I woke up to a headline about anti-smoking organizations being unhappy about Sigourney Weaver "lovingly" smoking a cigarette in Avatar. I haven't seen the movie, but here's James Cameron's response:
In a statement sent by e-mail over the weekend, Mr. Cameron said he had never intended Ms. Weaver's character, Grace Augustine, to be "an aspirational role model" for teenagers.
"She's rude, she swears, she drinks, she smokes," wrote Mr. Cameron. "Also, from a character perspective, we were showing that Grace doesn't care about her human body, only her avatar body, which again is a negative comment about people in our real world living too much in their avatars, meaning online and in video games."
Speaking as an artist, Mr. Cameron said: "I don't believe in the dogmatic idea that no one in a movie should smoke. Movies should reflect reality. If it's O.K. for people to lie, cheat, steal and kill in PG-13 movies, why impose an inconsistent morality when it comes to smoking? I do agree that young role-model characters should not smoke in movies, especially in a way which suggests that it makes them cooler or more accepted by their peers."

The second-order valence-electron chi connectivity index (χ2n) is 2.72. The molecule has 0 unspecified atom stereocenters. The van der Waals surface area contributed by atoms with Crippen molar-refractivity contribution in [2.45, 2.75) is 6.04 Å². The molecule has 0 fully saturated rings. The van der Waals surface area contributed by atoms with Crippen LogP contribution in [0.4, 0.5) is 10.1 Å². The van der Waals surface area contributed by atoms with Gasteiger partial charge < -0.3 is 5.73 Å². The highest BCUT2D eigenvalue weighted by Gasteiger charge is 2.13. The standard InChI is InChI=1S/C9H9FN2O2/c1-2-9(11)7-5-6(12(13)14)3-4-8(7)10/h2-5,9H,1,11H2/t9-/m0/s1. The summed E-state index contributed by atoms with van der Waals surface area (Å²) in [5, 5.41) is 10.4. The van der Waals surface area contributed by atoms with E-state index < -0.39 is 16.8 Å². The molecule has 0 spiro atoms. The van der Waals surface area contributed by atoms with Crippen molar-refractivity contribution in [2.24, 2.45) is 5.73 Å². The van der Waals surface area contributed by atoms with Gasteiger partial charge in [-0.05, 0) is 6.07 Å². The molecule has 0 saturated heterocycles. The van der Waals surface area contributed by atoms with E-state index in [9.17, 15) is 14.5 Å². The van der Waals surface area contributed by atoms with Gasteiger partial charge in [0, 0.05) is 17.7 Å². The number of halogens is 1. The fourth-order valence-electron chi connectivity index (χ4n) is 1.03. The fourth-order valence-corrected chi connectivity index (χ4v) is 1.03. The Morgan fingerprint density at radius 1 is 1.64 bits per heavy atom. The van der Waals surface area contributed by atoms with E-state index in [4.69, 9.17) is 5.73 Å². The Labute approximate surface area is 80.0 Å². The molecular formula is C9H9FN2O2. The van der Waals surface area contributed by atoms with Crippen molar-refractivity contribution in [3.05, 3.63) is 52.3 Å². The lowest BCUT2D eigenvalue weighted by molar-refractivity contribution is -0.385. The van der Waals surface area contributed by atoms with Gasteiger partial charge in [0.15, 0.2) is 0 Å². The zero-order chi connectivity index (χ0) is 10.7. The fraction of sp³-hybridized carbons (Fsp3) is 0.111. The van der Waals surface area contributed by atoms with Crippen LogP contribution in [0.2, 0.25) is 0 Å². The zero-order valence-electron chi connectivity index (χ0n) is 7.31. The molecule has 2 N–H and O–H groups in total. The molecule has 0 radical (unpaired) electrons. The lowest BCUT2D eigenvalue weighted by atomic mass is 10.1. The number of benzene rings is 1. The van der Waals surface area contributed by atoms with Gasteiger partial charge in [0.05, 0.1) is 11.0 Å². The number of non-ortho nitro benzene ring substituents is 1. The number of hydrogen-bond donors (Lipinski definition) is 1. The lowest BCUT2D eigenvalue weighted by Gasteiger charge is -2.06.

Smoking, Mr. Cameron concluded, "is a filthy habit which I don't support, and neither, I believe, does 'Avatar.' "
I am not in favor of smoking, either, for the record (though I do occasionally wish I was, when the weather is very, very cold outside). But it struck me that the anti-smoking lobby might be compared to certain factions of the Christian movie-going audience who argue against, for instance, realistically written dialogue for characters who would, in real life, use a lot of obscenities. Or, those who argue that it is bad to watch a movie in which extramarital sex is even implied, lest we come to believe that is a legitimate lifestyle choice.
Don't get me wrong: I fully accept the idea that people—especially parents—feel that is the wrong thing for them or their children to watch, and who therefore don't. But to condemn a movie out of hand because it contains behavior you don't want your children—or yourself—to emulate is like condemning the cigarette in the movie without looking at who's smoking it. It's like closing your eyes to context. And for some of us, that context is what we need (within the space of our convictions and acknowledgments of our own weaknesses).
Marvin Olasky wrote an excellent piece on the HBO drama The Wire (very likely the best television series of the last decade, if not all time) that pointed out these same truths. Real people in the actual world around us do things that we believe we should not do—but does that mean their stories are not worth telling? Does that mean we must sanitize the often-ugly truth?